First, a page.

Of course, drinking it straight may be too harsh. Which is why it is acceptable to dilute it with just a small amount of water, which can open up more aromas. You can also drink it on the rocks, which simply means pouring the bourbon over ice.

Bourbon, however, is also a versatile drink that works well in many cocktails. Here are some classic mixed drinks that contain bourbon.

Allegheny

  • 1 oz. Bourbon
  • 1 oz. Dry Vermouth
  • 1 1/2 tsp. Blackberry-Flavored Brandy
  • 1 1/2 tsp. Lemon Juice

Shake with ice and strain into cocktail glass. Add a twist of lemon peel on top.

Anchors Away

  • 1 oz. Bourbon
  • 2 tsp. Triple Sec
  • 2 tsp. Peach Brandy
  • 2 tsp. Maraschino Liqueur
  • 2 tbsp. Heavy Cream
  • Several Drops Maraschino Cherry Juice

Mix with cracked ice in shaker or blender, serve in chilled old-fashioned glass.

Bourbon Highball

Fill highball glass with 2 oz. Bourbon, ginger ale or carbonated water, and ice cubes. Add a twist of lemon peel, if desired, and stir.

Chapel Hill

  • 1 1/2 oz. Bourbon
  • 1/2 oz. Triple Sec
  • 1 tbsp. Lemon Juice

Shake with ice and strain into cocktail glass. Add twist of orange peel.

The Derby

  • Ice
  • 1 ounce bourbon whiskey
  • 3/4 ounce lime juice
  • 1/2 ounce sweet vermouth
  • 1/2 ounce Grand Marnier or orange curaçao
  • Lime wedge or mint leaf, for garnish

Fill a cocktail shaker with ice. Add bourbon, lime, sweet vermouth, and Grand Marnier and shake well. Strain into a chilled cocktail glass. Garnish with lime wedge or mint leaf.

Kentucky Cocktail

  • 3/4 oz. Pineapple Juice
  • 1 1/2 oz. Bourbon

Shake with ice and strain into cocktail glass.

Mint Julep

  • 2 to 3 ounces bourbon, to taste
  • 1 teaspoon sugar, to taste, dissolved in 1 teaspoon water (or use 2 tsp. simple syrup)
  • 8 to 10 leaves fresh mint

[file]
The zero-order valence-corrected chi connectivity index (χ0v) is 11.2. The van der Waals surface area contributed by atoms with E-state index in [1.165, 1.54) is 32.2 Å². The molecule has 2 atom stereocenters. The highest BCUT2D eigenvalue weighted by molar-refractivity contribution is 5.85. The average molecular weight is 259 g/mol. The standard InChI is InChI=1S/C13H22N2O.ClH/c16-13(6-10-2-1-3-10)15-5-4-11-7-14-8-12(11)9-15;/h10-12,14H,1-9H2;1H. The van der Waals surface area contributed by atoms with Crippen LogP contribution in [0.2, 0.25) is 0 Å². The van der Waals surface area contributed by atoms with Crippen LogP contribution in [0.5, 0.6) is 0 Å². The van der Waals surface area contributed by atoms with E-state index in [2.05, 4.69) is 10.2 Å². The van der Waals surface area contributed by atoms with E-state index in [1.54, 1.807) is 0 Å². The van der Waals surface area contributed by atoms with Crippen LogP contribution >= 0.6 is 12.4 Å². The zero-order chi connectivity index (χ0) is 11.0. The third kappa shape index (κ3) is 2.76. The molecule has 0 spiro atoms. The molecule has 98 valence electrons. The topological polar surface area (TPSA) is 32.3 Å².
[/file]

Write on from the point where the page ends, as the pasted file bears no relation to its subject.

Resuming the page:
• Mint sprigs, for garnish
  • Crushed ice

Place the sugar and water at the bottom of a julep cup or tall glass and stir until sugar is dissolved (or speed the process by using simple syrup). Add the mint leaves and gently bruise with a wooden muddler or a wooden spoon. Take care not to overwork the mint, but swab the sides of the glass with the mint’s aromatic oils. Half-fill the glass with crushed ice and add the bourbon, stirring to combine. Fill the glass with crushed ice and stir until the outside of the glass frosts. Add more crushed ice if needed to fill, and generously adorn the drink with sprigs of fresh mint. Serve with a short straw, so the fragrance of the mint bouquet will greet the drinker with each sip.

Nashville Eggnog

  • 32 oz. Prpared Dairy Eggnog
  • 6 oz. Bourbon
  • 3 oz. Brandy
  • 3 oz. Jamaica Rum

Combine in large punch bowl and serve. Sprinkle nutmeg on top of each serving.

 Old Fashioned

  • 2 ounces bourbon
  • 1 teaspoon superfine sugar (or 1 sugar cube)
  • 2-3 dashes of bitters

Place the sugar in an Old Fashioned glass and douse with the bitters; add a few drops of water, and stir until the sugar is dissolved. Add the whiskey and give a few good stirs to further dissolve the sugar, then add a couple of large ice cubes. Stir a few times to chill; garnish, if you like, with a slice of orange and a cherry, though it’s perfectly fine to skip this step.

Whiskey Sour

  • 2 ounces whiskey
  • 1 ounce fresh-squeezed lemon juice
  • 1 teaspoon sugar
  • 1 egg white (optional—use if you’re feeling mildly adventurous, or need a drink with a little more gravitas)

Pour ingredients into a cocktail shaker, fill with ice and shake for 10 seconds (if using the egg white, give it a little extra muscle and a little extra time). Strain into a chilled cocktail glass, or into an ice-filled Old Fashioned glass. Garnish with a cherry, a slice of orange, or everything or nothing at all.